Clearly, Benedict does not wish to use his Petrine authority — at least in this particular case — in a "maximalist" way. He does not want to issue an encyclical and say, "I as Pope understand Jesus in this way, and I declare that this understanding is part of the Church's magisterial teaching." Rather, he seems to wish to publish a book about Jesus and offer it to the world as a proposal, as a text for readers to wrestle with and even to criticize.

And, though he states that he does not wish to define anything about Jesus, by choosing this path he implicitly teaches (with papal authority) that the first thing of all, the starting point for all matters of faith, the prerequisite for everything concerning Christian life, is the free conscience of a man wrestling with ultimate questions, wrestling to find God, to find the truth.

And so the great drama of the present pontificate is right in front of us. It is Benedict presenting himself to us, not as an authoritarian Pope, certainly not as the "Panzer Kardinal" the press for so many years depicted him as being, and not as the issuer of infallible papal formulations of doctrine, but as a fellow pilgrim. The "first pilgrim," we might almost say, or "first among pilgrims."

In short, the Pope's decision to publish an entire book about Jesus, and to withdraw from that book all magisterial authority, is a magisterial act of the first importance. He is saying, without using the words, that "being Peter (for me) means this," that "being the Bishop of Rome means this."

And this has important consequences for the profound crisis the Church is passing through today, which is in part related to the whole question of the role of "Rome" in Roman Catholicism, and to the question of how the Church's unity, doctrinally and administratively, can be preserved in an age where centrifugal forces threaten to tear her apart.

After Pope John Paul II was elected Pope in 1978, he told Ratzinger that he would invite him to Rome, to serve in the Roman Curia. "The Pope told me he intended to summon me to Rome," Ratzinger once told me. "I spelled out the reasons against it and he said: ‘Let's think about it a bit longer.' Then, after the assassination attempt (May 13, 1981), we spoke about it again and he repeated that he felt he had to stick to his original decision. I objected that I felt so bound to theology that I desired to have the right to continue to publish works of a private nature and didn't know whether that would be compatible with this new task."

So a tension between being a "private" and a "magisterial" theologian has always been present in Ratzinger's thought. And it was such an important question to him that he debated it with Pope John Paul II, and for a time declined his invitation to join him in Rome.

Evidently, Ratzinger came to believe that, as other Roman prefects had written as private theologians in the past, so his desire to continue writing as a private theologian was no impediment. And so Ratzinger came to Rome and ceased to be a private theologian.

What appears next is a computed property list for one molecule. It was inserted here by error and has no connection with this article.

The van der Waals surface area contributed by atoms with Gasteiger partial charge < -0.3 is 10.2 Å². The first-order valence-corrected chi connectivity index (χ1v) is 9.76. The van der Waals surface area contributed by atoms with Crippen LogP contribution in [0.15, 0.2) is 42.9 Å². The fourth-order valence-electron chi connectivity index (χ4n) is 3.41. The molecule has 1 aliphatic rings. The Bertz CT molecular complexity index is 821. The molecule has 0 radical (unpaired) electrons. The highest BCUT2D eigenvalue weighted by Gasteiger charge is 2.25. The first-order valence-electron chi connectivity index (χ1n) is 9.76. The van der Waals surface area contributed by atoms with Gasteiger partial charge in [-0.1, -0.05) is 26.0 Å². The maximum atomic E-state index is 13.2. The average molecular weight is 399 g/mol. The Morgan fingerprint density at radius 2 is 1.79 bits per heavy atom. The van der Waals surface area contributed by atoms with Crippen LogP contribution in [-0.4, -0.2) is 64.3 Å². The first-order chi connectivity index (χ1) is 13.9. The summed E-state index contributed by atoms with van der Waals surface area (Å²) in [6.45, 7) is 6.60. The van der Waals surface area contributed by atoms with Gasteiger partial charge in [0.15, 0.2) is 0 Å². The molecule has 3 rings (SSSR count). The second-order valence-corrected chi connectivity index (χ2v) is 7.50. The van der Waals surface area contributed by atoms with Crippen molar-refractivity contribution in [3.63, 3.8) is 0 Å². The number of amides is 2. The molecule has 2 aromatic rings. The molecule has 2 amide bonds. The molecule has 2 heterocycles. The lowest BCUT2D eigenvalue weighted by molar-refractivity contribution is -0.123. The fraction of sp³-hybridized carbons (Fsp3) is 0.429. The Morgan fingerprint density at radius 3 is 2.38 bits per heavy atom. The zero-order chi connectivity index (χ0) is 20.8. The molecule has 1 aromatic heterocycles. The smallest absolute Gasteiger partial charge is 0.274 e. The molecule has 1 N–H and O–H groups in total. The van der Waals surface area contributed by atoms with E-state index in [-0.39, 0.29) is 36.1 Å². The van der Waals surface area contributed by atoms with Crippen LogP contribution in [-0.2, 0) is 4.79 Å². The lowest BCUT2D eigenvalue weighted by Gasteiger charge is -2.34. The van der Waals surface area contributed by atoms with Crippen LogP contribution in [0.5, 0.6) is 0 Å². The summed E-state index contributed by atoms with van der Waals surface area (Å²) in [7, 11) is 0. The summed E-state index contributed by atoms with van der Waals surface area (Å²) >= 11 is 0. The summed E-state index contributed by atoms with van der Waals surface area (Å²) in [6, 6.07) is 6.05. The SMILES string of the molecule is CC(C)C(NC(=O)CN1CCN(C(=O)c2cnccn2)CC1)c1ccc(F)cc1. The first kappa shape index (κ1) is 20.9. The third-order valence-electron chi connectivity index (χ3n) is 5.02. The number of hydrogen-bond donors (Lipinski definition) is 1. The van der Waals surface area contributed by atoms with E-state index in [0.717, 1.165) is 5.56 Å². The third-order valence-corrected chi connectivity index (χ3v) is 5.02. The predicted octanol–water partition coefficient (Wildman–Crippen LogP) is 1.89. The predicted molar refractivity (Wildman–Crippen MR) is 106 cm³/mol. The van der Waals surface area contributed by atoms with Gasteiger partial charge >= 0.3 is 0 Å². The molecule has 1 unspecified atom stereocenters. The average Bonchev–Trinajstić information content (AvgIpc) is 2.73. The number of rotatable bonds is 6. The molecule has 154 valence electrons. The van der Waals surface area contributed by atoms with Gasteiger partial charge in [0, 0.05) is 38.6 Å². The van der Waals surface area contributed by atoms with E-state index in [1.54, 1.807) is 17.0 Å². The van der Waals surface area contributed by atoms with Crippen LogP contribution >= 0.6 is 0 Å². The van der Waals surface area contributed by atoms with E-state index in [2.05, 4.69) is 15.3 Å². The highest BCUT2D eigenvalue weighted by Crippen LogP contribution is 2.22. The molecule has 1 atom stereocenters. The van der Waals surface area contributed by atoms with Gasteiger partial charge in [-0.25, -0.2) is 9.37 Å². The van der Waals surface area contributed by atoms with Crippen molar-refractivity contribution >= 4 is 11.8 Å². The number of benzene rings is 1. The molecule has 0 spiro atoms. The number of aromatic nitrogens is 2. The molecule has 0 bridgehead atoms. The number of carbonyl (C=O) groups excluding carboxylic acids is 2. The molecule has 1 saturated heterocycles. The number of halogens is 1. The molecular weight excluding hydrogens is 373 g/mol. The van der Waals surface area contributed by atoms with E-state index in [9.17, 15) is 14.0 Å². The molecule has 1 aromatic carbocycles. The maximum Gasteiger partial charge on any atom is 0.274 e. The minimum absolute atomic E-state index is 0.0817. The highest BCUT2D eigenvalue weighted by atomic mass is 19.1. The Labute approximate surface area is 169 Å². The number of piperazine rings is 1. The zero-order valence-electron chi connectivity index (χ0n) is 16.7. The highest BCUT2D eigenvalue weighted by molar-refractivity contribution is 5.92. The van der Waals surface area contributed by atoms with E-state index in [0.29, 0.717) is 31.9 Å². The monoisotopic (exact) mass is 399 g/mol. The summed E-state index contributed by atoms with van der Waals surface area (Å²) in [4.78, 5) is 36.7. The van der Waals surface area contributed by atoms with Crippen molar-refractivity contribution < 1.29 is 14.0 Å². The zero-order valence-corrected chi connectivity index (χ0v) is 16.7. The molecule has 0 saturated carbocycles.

But Ratzinger brought a new style to the office of prefect of the Congregation of the Faith. His book-length interviews, first with Vittorio Messori (Report on the Faith, 1984), then with Peter Seewald, offered an analysis of the faith and the modern crisis of the Church that was all the more powerful and persuasive because it was private and personal, not public and impersonal. Ratzinger's words, not "officious" but blunt and candid, seemed alive and. . . prophetic.

In other words, Ratzinger's engagement with the issues of our time during his years as prefect came to define the "spirit" needed in this ecclesial generation. (He once used the word "restoration" to describe the needed spirit as opposed to the euphoric — and amorphous-- "spirit of Vatican II," which had promised so much, but had gone so profoundly off track.)

But, and this is key, this spirit of "restoration" was never intended to be a "restoration" of a mold of ecclesial life that had been definitively shattered, with all the confusion and suffering that entailed, by the Second Vatican Council and its chaotic, unanticipated aftermath. Ratzinger did not intend to go back to the Counter-Reformation and hurl anathemas. He intended to go forward . . . but toward what?

That is the question, of course, and it is the question he is answering, in part, by the publication of this new book on Jesus, and by its publication in this way, as a non-magisterial pronouncement.

Clearly, Benedict wants to be read. And he wants those who read him to become engaged in a dialogue, with him and with themselves, but above all with Jesus Christ. And he does not want anything to stand in the way of this possible dialogue, not his triple tiara (which he has quietly removed from his papal coat of arms), not his Petrine prerogative, not even his professorial distinction as one of the leading German theologians of our time. No, he wants to transcend these possible "barriers" to a true engagement with readers, and that is why he has chosen to publish the new book in this unprecedented, dramatic way. So this new book is not "dry-as-dust theology" but a heartfelt plea to people around the world, Catholic and non-Catholic alike, Christian and non-Christian, to consider the central question of all, which Jesus asked of his disciples: "Who do men say that I am?" This will be Benedict's answer to that question, and not Benedict as Pope, but Benedict as a man.